Robosapien Update with Video
Posted 20 Feb 2004 at 02:16 UTC by steve
There's a lot of buzz lately about Robosapien,
Mark Tilden's latest robotics venture. Dave Hrynkiw of Solarbotics sent us this update:
"Solarbotics visited Mark Tilden at the Wow-Wee show room during the
2004 New York City Toy Fair. The Robosapien has been getting very high
interest, garnering coverage in both the toy-trade and TIME magazine
issues released during the fair. It's presently on pre-sale at BestBuy.com (on their website cover
page) for $99.99 (yes we know that Toys'R'Us
/ Amazon list it for $89.99, but we have it on good authority that
they'll most likely not be getting it in stock before BestBuy does).We
are fortunate to be the first to bring you video
footage of what the production Robosapien is capable of. Enjoy!"
The Solarbotics site also has plenty of photos
and video of the development and pre-production versions of the robot.
I've already watched 2 of the videos and I'm sure I'll watch the rest.
Be warned, they will probably make you place an order for the bot.
Interface, posted 20 Feb 2004 at 05:09 UTC by roschler »
Just finished the videos.
If they don't come up with a PC
interface to control the same functions as the remote I'm literally
going to cry.
I have no words capable of describing the joy I‛TM]m feeling after
watching the video‛TM]s; for $99 I will be in line buying as many as I
can sneak past my wife :) it certainly looks like a fun / hackable
Let us know, posted 20 Feb 2004 at 06:58 UTC by roschler »
Please keep us informed about your Robosapiens projects when you do!
newer link, posted 20 Feb 2004 at 14:37 UTC by aplumb »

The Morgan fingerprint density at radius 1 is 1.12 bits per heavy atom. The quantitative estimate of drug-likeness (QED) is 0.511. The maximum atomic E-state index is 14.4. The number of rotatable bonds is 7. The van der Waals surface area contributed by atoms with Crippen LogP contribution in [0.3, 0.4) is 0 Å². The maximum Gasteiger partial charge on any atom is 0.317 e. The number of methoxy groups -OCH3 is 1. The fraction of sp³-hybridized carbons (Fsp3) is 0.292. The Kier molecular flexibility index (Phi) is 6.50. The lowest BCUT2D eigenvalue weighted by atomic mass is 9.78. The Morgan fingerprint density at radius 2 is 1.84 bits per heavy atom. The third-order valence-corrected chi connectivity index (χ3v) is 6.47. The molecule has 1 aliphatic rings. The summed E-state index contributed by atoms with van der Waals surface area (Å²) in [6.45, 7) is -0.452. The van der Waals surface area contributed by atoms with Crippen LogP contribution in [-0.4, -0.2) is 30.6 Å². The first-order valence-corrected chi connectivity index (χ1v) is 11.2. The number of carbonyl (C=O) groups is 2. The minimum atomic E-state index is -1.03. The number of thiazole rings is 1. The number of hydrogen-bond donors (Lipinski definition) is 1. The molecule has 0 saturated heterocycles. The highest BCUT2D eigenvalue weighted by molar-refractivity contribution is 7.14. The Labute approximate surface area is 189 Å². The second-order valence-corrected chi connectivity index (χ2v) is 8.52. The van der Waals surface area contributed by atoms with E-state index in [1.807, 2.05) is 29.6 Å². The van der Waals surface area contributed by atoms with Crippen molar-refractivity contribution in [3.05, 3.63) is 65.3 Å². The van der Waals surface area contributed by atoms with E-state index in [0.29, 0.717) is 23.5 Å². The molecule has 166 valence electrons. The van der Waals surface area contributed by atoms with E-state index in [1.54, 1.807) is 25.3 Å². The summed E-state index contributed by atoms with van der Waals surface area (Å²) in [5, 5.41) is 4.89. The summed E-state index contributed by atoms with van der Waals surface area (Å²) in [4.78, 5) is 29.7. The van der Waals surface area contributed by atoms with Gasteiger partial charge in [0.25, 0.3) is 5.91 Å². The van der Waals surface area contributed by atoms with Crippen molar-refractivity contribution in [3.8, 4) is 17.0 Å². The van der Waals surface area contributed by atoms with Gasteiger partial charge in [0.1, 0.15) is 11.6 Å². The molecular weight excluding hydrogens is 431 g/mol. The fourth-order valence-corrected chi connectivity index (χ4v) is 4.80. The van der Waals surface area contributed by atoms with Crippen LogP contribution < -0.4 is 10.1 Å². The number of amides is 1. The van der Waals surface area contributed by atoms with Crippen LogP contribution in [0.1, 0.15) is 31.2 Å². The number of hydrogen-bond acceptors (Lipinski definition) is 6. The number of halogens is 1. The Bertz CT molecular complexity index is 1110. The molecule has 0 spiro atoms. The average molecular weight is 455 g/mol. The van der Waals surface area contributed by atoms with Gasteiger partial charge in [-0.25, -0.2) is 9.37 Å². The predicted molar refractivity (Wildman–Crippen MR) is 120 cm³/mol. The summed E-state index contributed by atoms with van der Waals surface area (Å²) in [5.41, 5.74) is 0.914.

the more recent WowWee toys Robosapiens page.
I saw Mark Tilden back in '92 (or was it '93?) when he came to Queen's to give a talk. Watching
those videos brings back memories. It's not yet the robot army he's
hoped to build, but perhaps the reason why we can't pre-order them here
in Canada is that they're a controlled munition of some kind.?.
I can only say its really pretty neat.
Way to go.
Scalable?, posted 22 Feb 2004 at 19:44 UTC by while_true »
Let me say first that this is probably the coolest toy I've seen in a
while, orders of magnitude better than Lego MindStorms if it is
programmable in some way or another.
I am going to get one, and it'll be walking around my office in the
Field Robotics Center at CMU ASAP!
BUT, I have to say that I wonder how useful this will be other than
generating excitement about robotics. Looking at some of the projects
around here, it is clear that our approach is not doable by hobbyists.
Further it would appear that many problems can't be solved by such
For instance, if you wanted this bot to react to a human face, I could
easily write a real-time algorithm that could identify a face in an
image stream (look here for more info:
BUT this would require a large processor, camera, and power supply.
Would this fit on the RoboSapien? I'm going to find out soon enough :)
My point is that once you start to scale these things to anything
beyond a toy, problems arise and the approach breaks down. I am
impressed by the balancing act created by the large feet and good
design. I am not convinced you can scale this to be more than a toy
without taking the high road (non-BEAM). This is why I‛TM]m not actively
trying to build a robot army to defend myself against Mark Tilden‛TM]s
What do you think?
Again, I love the RoboSapien already, and I'm going to get one :)
The videos are really impressive. And $99 is really cheap. Psst, how is
the build quality? I hope its not made of flimsy plastic imported from
China or something(no offence meant..)....;)
Everything comes from China now.
When my old Bosch "Made in Germany" drill finally went bad,
I needed a new battery powered drill, so I went to Home Depot.
I saw the Black and Decker drill, but I noticed it was "Made in China"
on the box. Next I looked at the Bosch drills, yup, "Made in China"
too. Then I looked at Dewalt, sure enough, "Made in China", then on to
Makita, and there it was, "Made in China" too. Even the Skill Saw
drills were "Made in China". I suspect they all are made in the same
factory too. I wound up getting a new Makita drill and at home it
passed the 3.5" sheet rock screw into a four by four test.
But I do agree, I hope it isn't a incredibly "el-Cheapo" toy, that only
works for 5 minutes before breaking.